Austin Powers: International Man of Mystery (1997): Mike Myers as Austin Powers the most ludicrous, wacky, grooviest, and strangely perverse spy you’ve ever known. But his arch nemesis Dr. Evil is far worse. Pit them off against each other and you’re bound to have a stupid good time amid all the outrageous bits of parody. Oh yeah, check out The Spy Who Shagged Me and Austin Powers in Goldmember too. Groovy Baby!

Get Smart (2008): This is a public service announcement. No offense to Steve Carell or Anne Hathaway whatsoever, but please just go ahead and watch the TV show with the iconic duo of Don Adams and Barbara Feldon with Edward Platt. Mel Brooks and Buck Henry were comic geniuses and they knew a good fad when they saw one. Spies might come and go but “Shoe Phones” and “Cones of Silence” will never die. Would you believe? Because you should.

Bonus – Raiders of the Lost Ark (1981) et al: It might not feel exactly like Bond and Indiana Jones is a big enough star in his own right but there’s no doubt that the special mixture of thrills, humor, and iconic status also falls on the mantle of Dr. Jones. Of course, it doesn’t hurt either that his father is played by none other than Sean Connery the guy who was in Marnie, The Hunt for Red October, and, yes, a few other movies.

This is only a few options so please don’t think you have a license to kill me for leaving something off. But hope you enjoyed this assortment of 10 classic flicks for every Bond lover.

Hannah and Her Sisters (1986)

hannahand1Recently I was thinking about who I would characterize as favorite directors versus directors that I simply respect. In the latter category, I would stick the likes of Quentin Tarantino, The Coen Brothers, and Wes Anderson. Because truth be told, I do not always like or even enjoy all their films, but I can still appreciate them. They have their own unique artistic visions when it comes to making movies and that comes out of the fact that they know the lineage that they are derivative of. That’s something that cannot be taken lightly.

I think I would same the same of the work of Woody Allen, and he truly is a special icon of film. There’s no saying that his work is not original because each film bears his mark, but it also takes cues from the past.The utmost compliment I can give Hannah and Her Sisters is the fact that it might be one of my favorite Allen films thus far, behind Annie Hall. It does noticeably take cues from the likes of Bergman and Bunuel however, but that does not detract from its own charms.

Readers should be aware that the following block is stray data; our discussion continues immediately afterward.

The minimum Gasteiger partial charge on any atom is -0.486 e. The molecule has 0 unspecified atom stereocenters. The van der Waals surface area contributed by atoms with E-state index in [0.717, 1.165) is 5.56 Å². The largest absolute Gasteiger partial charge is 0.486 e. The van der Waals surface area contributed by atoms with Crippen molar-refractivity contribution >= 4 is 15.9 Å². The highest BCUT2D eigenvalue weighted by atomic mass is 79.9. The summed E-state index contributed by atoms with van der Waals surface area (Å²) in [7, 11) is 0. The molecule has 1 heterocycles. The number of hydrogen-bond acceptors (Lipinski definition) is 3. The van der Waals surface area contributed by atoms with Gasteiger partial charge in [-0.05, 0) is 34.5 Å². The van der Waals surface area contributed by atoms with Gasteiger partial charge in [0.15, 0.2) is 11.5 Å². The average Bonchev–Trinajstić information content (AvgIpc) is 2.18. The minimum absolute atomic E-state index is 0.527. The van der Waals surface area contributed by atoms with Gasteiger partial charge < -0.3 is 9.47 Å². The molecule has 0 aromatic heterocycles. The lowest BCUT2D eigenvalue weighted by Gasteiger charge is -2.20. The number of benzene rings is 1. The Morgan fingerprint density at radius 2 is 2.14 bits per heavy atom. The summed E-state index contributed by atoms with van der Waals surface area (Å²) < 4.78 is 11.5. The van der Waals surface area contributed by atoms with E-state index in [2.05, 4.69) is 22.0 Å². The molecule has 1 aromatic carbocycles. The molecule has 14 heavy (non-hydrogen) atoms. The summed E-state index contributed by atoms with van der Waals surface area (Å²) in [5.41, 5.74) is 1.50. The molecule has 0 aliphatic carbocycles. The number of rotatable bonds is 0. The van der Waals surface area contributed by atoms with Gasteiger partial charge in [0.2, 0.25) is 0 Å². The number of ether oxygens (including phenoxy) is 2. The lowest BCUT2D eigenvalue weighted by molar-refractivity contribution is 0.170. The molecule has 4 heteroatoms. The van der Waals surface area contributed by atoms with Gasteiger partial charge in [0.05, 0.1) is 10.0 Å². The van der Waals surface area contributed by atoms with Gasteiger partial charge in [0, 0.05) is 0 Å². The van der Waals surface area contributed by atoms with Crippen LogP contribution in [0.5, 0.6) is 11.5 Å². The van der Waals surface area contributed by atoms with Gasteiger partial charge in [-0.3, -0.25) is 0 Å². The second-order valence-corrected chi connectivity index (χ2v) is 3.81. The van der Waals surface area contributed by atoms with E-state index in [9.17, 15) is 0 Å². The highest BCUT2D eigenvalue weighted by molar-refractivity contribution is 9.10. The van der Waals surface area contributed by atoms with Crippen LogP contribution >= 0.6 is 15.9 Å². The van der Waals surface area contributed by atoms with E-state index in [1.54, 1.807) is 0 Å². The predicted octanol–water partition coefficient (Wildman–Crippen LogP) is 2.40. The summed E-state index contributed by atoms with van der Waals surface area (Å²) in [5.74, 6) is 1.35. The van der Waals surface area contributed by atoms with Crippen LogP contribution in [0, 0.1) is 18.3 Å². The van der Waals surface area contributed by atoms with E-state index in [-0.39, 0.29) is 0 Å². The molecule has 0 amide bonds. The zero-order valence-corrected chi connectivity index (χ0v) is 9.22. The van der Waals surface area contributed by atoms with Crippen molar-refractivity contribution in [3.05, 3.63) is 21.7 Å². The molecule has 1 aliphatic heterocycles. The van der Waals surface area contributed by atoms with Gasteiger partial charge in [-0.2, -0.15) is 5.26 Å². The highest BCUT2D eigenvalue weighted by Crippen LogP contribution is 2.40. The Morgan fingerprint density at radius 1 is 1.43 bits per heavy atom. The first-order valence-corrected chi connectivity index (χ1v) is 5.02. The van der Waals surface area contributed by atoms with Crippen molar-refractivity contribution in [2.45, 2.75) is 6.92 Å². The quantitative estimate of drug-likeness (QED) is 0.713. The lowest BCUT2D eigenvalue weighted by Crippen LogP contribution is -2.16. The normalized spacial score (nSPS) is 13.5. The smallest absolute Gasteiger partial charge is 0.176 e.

hannahand4It begins and continues throughout with rather arbitrary inter-titles written in white letters over a black background. But it’s the perfect embodiment of Allen’s style of writing to go along with his typically anachronistic scores that nevertheless elevate the charm of his films. What follows is an engaging storytelling set piece extended over three Thanksgiving dinners with Hannah (Mia Farrow) and her two sisters. Holly (Diane Wiest) is the aspiring actress, who has run a catering service on the side while fighting a drug problem and trying to figure out her love life. Lee (Barbara Hershey) is a natural beauty, who lives with an older intellectual named Frederick (Max Von Sydow). She has also unwittingly made a conquest of her sister’s respectable husband Elliot (Michael Caine), who nevertheless gets quite nervous in her presence.

This is a film about their families — their interconnected lives that constantly fluctuate and change dynamically with every passing month and holiday. Their lives go from the invariably awkward, to the tragic, and finally, find their perfect equilibrium. The voices inside their heads are constantly active with fears, thoughts, and desires.

hannahand5What’s perhaps most striking about this film is the great depth of the cast. Maureen O’Sullivan stars next to her real-life daughter. Carrie Fisher makes an appearance as Holly’s friend and rival. Even Daniel Stern, Julie Louis Dreyfuss, and Allen regular Tony Roberts pop up in various moments. Perhaps most spectacularly of all, Allen himself commands the spotlight as anxious hypochondriac Mickey Sacks. Essentially it’s the character that Allen always takes on, but in this case, he stuck himself in almost a B-plot. He gets his chance to swim in his fatalism, pessimism, and philosophical dialogues about God and religion. In fact, it is quite reminiscent of Bergman in this respect, but from a uniquely Allenesque perspective. His awkward jokes (eg. I had a great time tonight it was like the Nuremberg trials) make me crack a smile or let out a genuine chuckle in spite of myself. Bergman would never do that to me, but Allen enters that territory while going so far as casting von Sydow in a slight nod to his Swedish hero.

But really all of this is set to the greater backdrop of the familial drama. That’s where the meat and potatoes of this story lie and in this dynamic, there is a lot of genuinely great moments. One of the most memorable is also one of the most difficult when the three sisters gather together over lunch and their relationships seem to be falling apart in front of our eyes. As it goes with the passage of time, things eventually turn out okay and another holiday gathering comes. Each sister is content with where they’re at and so are their spouses. It’s probably one of the most upbeat Allen movies I can think of, if only it were not besmirched by his own personal life. But that’s a dialogue for a different time. After all, this film is really about Hannah and Her Sisters.